In divorce, couples are confronted with the creation of two new households. Furnishing a new household is not a simple or inexpensive undertaking. The replacement of major items such as televisions and sound systems is obviously an expensive assignment, but dishes, appliances, towels, sheets, silverware and the rest of the stuff that makes a house a livable home is no small deal.
Some couples evidence little trouble or concern with dividing their belongings. “No big deal,” they say. “ We will have no trouble with this task; you can consider it done,” they tell their mediator.
For many couples the task of dividing up possessions is difficult.
- Do we value everything and then create two homes, each holding fifty percent of the value of the former home?
- Do we consider replacement value or actual value of our belongings? The dining room set that cost $5000 ten years ago, would never fetch anywhere near that price today; yet, to replace it would probably cost far more that the original price.
- How do we define “fair”?
- How do we approach items that were gifted from family and friends, even from one spouse to the other?
- Similarly how do we handle antiques and other items of increased value—art, rugs, collectibles or jewelry?
- What about items that either of us inherited? Do we each keep what came from our family or friends? What if the item or items were given to both of us? What if one likes the item from the other’s family more than the recipient?
The questions can multiply with little effort.
Ironically many couples evince more emotional ties to “stuff” than they do to the major assets of retirement funds and real estate. Each piece has a history, a place where it was purchased or a situation that surrounded its origination. For example, a family member purchased it for one of the spouses for his/her 21st birthday or the purchase was made from dollars saved over many years—a real sacrifice. There are memories surrounding the painting or the table or the piece of jewelry –and memories linger and take on a larger meaning when an individual is asked to put aside feelings and view an item as only an item, maybe even only as its dollar value.
So, the question arises, how do couples who are beset by these deep and troubling questions actually divide their belongings, how do they create two households from one?
There is really no one perfect solution, no one-way that fits all families. There are, however, some guidelines to follow:
• Try to accept the objective of creating two functional homes in which each party will have to purchase replacement items. Typically, but, of course, not always, one spouse does not want to retain the household items “as is” if he or she has to pay the other for their half, unless the sum to be paid is nominal. The party retaining the household possessions often will argue that he or she is keeping the “old stuff” and paying the other one to purchase new stuff. Moreover, the debate over the value, the replacement or original cost saga, is never easy to resolve.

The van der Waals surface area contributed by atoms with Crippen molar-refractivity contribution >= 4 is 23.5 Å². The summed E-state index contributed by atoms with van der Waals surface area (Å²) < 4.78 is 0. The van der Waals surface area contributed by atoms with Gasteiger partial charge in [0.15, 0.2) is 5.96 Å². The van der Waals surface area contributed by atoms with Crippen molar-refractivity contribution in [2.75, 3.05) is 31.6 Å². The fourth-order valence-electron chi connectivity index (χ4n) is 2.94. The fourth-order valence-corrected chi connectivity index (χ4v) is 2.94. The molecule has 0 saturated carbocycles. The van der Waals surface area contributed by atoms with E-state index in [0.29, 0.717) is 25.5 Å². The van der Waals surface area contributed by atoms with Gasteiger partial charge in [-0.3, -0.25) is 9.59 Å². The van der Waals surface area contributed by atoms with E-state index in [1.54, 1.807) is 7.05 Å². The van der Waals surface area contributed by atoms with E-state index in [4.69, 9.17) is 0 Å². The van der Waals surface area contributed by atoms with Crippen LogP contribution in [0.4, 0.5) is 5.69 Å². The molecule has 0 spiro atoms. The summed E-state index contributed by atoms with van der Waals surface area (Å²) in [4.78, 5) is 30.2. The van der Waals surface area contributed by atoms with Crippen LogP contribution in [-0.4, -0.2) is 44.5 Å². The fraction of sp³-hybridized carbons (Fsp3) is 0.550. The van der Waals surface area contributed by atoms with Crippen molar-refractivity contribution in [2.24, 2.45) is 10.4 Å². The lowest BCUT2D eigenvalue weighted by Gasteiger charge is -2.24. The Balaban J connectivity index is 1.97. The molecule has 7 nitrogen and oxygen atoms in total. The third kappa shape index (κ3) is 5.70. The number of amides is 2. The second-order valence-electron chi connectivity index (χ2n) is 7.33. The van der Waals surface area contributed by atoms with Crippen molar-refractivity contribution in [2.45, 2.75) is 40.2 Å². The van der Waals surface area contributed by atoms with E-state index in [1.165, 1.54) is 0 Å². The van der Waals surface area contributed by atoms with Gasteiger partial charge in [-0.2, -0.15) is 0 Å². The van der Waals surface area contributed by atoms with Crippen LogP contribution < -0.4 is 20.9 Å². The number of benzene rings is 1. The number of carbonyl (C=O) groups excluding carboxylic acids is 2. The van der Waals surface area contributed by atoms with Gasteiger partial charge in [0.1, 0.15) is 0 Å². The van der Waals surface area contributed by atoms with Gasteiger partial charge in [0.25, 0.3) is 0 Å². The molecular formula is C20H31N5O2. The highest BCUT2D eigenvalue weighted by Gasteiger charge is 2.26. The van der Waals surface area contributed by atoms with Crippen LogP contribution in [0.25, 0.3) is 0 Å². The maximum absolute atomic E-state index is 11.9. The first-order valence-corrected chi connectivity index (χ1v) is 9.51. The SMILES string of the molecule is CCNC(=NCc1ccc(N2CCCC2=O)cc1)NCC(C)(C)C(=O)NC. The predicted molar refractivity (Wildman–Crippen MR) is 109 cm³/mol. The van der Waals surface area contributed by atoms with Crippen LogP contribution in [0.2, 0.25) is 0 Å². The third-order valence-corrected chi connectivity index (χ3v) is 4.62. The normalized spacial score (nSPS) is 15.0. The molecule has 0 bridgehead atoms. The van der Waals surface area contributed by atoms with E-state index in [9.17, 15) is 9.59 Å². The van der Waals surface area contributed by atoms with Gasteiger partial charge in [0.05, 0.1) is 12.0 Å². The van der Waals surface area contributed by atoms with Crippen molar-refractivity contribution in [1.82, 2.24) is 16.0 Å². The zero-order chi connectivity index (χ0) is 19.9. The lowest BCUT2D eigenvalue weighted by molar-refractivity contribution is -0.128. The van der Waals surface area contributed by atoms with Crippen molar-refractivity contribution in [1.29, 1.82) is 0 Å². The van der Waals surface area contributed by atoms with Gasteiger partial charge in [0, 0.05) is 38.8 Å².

• Identify items that have significant meaning to each spouse and try in the apportionment of items to have them stay with that party (if of major value, balancing the division such that the other party receives something of comparable value may be necessary)
• Decide if items from each party’s family and friends should stay with that party (If either person does not really have a tie to the item, this may not be important in determining the actual division.)
• Consider where each spouse will be living. Will he or she have a house with a dining room? If not, they will not need the dining room set. Or perhaps one party will keep an item or items for the other until he or she has a home that will accommodate the item or items. It is not unusual for one spouse to store and use items, which will ultimately belong to the other.
• Consider if the discrepancy in value should be balanced or not. At times people use differences in other belongings to balance a perceived or actual imbalance in the division of household possessions. A car or boat is a common item used to effect a division that both parties feel balances the scales.
In order to undertake the division of household possessions, some couples walk through their home together and make lists of what is important to each one as the starting point. The balancing, in whatever way they agree is fair, takes place after the identification of the “items of importance.” Others make lists of each room and its contents and/or take pictures. Possessions held in kitchens, basements, and garages are often divided in each room separately. For example, in the kitchen, sets of dishes and silverware may be divvied up in order for each one to have a working kitchen.
Typically the mediator works with the couple to fashion a process that will help them to divide their household possessions rather than to partake (participate?) in the actual division. Rarely are appraisals undertaken for entire households of belongings unless the couple is truly unable to reach a division that seems equitable to both or the items are of such significance that appraisals are mandatory. More commonly, where appraisals are undertaken, they relate to individual items or collections of items. Art, rugs, jewelry, collections, antiques are among the items that may require appraisals. At times a couple agrees to divvy up valuables without consideration for value and agrees that each one will bequeath the items to the children, thereby preventing either from selling the valuable. Or, if the item is to be sold, then the proceeds will be equally shared.
The “trick” to working through a division of “stuff” lies in thinking creatively and, too, thinking of each other’s feelings as well as the bottom line dollar value.